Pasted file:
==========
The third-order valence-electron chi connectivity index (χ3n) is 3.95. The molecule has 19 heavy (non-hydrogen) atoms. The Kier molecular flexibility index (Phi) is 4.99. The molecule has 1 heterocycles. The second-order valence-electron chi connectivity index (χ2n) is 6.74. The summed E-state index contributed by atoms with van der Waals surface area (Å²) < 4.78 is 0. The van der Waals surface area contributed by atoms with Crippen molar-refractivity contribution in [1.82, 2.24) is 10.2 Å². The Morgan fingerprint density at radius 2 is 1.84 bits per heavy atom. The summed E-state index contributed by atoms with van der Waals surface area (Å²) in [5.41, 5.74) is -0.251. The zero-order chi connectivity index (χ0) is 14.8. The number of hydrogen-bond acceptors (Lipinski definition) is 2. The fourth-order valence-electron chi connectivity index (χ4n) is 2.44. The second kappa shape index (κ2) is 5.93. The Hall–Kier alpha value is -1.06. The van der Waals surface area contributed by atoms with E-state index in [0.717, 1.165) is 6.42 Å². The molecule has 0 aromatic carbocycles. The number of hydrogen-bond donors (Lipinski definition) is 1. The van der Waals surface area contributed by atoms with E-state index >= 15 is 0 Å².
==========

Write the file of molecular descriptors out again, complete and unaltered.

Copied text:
The third-order valence-electron chi connectivity index (χ3n) is 3.95. The molecule has 19 heavy (non-hydrogen) atoms. The Kier molecular flexibility index (Phi) is 4.99. The molecule has 1 heterocycles. The second-order valence-electron chi connectivity index (χ2n) is 6.74. The summed E-state index contributed by atoms with van der Waals surface area (Å²) < 4.78 is 0. The van der Waals surface area contributed by atoms with Crippen molar-refractivity contribution in [1.82, 2.24) is 10.2 Å². The Morgan fingerprint density at radius 2 is 1.84 bits per heavy atom. The summed E-state index contributed by atoms with van der Waals surface area (Å²) in [5.41, 5.74) is -0.251. The zero-order chi connectivity index (χ0) is 14.8. The number of hydrogen-bond acceptors (Lipinski definition) is 2. The fourth-order valence-electron chi connectivity index (χ4n) is 2.44. The second kappa shape index (κ2) is 5.93. The Hall–Kier alpha value is -1.06. The van der Waals surface area contributed by atoms with E-state index in [0.717, 1.165) is 6.42 Å². The molecule has 0 aromatic carbocycles. The number of hydrogen-bond donors (Lipinski definition) is 1. The van der Waals surface area contributed by atoms with E-state index >= 15 is 0 Å².